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I have a list like this:

arg0 <- list(code = "a", n = rep(10, 3))

The number of objects in a list is variable. The objects of the list are vectors -- only one dimensional objects.

I want to make a procedure to convert the list to a one row data.frame like this:

> data.frame(code = "a", n.1 = 10, n.2 = 10, n.3 = 10)
  code n.1 n.2 n.3
1    a  10  10  10

I have this solution currently:

a <- stack(arg0)
b <- data.frame(t(a[,1]))
names(b) <- a[,2]
b <- data.frame(b)

Where b is almost the result I want to achieve:

> b
  code  n n.1 n.2
1    a 10  10  10

Two questions:

  1. Is there more elegant way to achieve the result?
  2. Do you have any idea how to get the numbering of the duplicate colnames like c(n.1, n.2, n.3)?
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3 Answers 3

up vote 2 down vote accepted

If you want to keep the different data types of the list's objects, the following command could be used:

data.frame(lapply(arg0, function(x) t(data.frame(x))))

The output:

  code n.1 n.2 n.3
x    a  10  10  10

The values in columns two to four are still numeric.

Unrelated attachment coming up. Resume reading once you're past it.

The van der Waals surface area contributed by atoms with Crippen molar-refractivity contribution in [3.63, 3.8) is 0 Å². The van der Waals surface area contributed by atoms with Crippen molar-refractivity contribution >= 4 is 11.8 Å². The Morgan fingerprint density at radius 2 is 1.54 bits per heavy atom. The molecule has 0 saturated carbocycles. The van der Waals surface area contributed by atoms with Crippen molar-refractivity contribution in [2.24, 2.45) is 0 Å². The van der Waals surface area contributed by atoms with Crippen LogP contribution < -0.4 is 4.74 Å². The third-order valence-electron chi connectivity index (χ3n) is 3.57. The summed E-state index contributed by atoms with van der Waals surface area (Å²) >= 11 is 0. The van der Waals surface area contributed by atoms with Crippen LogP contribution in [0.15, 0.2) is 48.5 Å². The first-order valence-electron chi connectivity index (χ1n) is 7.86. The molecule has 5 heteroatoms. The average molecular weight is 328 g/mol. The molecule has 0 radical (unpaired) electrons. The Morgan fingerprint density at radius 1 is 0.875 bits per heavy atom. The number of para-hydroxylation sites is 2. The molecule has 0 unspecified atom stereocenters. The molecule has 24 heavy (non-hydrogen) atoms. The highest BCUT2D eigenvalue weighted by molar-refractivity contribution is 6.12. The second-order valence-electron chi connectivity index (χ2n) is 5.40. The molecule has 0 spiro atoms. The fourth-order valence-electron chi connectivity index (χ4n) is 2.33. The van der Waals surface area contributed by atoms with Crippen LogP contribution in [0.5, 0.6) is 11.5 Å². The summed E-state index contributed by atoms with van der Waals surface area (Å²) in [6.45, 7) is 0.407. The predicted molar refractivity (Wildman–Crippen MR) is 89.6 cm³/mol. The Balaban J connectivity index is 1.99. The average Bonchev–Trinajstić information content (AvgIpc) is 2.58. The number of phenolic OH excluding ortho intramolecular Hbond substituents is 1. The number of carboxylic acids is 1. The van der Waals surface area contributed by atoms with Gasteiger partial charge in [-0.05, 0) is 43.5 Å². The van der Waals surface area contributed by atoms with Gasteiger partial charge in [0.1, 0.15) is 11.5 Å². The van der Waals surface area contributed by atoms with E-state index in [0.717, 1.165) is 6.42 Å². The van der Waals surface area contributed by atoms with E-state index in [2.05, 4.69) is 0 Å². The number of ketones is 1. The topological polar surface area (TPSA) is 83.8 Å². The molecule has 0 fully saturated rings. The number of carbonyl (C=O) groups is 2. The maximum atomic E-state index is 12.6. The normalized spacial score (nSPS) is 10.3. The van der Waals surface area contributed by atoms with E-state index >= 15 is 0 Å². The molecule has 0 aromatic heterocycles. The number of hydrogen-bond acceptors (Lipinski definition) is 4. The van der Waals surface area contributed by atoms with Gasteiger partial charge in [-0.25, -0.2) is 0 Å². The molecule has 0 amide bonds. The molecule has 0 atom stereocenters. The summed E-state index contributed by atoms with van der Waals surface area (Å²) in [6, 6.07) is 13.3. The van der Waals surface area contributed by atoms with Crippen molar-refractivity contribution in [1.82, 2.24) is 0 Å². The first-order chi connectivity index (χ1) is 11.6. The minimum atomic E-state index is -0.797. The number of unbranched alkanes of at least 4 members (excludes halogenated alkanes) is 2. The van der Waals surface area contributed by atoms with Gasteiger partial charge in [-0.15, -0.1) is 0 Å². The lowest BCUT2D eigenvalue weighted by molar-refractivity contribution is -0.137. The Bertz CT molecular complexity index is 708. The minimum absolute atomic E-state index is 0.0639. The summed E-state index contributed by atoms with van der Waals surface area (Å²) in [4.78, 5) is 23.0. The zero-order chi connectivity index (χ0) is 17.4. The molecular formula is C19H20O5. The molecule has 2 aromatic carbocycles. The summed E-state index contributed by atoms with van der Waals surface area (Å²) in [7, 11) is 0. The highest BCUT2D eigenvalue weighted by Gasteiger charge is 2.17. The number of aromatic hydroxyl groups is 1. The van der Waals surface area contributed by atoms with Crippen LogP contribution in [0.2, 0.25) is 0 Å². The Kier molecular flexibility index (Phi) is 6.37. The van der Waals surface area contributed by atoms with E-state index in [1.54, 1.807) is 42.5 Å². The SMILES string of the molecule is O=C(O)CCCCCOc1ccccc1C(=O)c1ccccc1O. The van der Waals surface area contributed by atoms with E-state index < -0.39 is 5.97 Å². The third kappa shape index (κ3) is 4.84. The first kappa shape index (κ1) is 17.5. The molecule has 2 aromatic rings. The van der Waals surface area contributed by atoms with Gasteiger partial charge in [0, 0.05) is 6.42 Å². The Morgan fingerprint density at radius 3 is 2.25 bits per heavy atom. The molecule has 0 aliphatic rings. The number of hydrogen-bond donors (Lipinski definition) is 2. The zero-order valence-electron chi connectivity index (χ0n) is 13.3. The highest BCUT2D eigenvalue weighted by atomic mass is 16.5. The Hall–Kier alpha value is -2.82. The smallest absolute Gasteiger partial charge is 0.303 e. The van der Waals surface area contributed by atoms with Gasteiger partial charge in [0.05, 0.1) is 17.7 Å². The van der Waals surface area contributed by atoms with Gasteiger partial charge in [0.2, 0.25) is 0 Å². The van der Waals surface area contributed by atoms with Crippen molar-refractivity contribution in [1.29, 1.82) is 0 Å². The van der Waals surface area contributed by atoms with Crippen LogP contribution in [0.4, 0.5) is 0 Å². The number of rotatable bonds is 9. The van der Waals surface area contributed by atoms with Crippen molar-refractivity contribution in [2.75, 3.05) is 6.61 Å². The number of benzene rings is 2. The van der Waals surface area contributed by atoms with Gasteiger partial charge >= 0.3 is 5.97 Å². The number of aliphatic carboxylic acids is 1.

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Accepted because of preserving data types -- the extra feature I did not ask in the question but I was thinking about it. It is surprise for me how the naming of the objects is organised in R. Different row names are assigned to the same result in these two examples: foo <- function(x) t(data.frame(x)); foo(arg0[[1]]) and t(data.frame(arg0[[1]])). Did not know also that lapply preserves the object names from the argument list. Thanks for educating answer! –  djhurio Nov 26 '12 at 20:10

This is one way:

#   code n1 n2 n3
# 1    a 10 10 10
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You can use a combination of write.table and read.table on the transposed unlisted data. I have use the clipboard as an intermediate step to hold the table.

  code n1 n2 n3
1    a 10 10 10
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+1 for getting the natural datatypes –  Matthew Plourde Nov 26 '12 at 15:34

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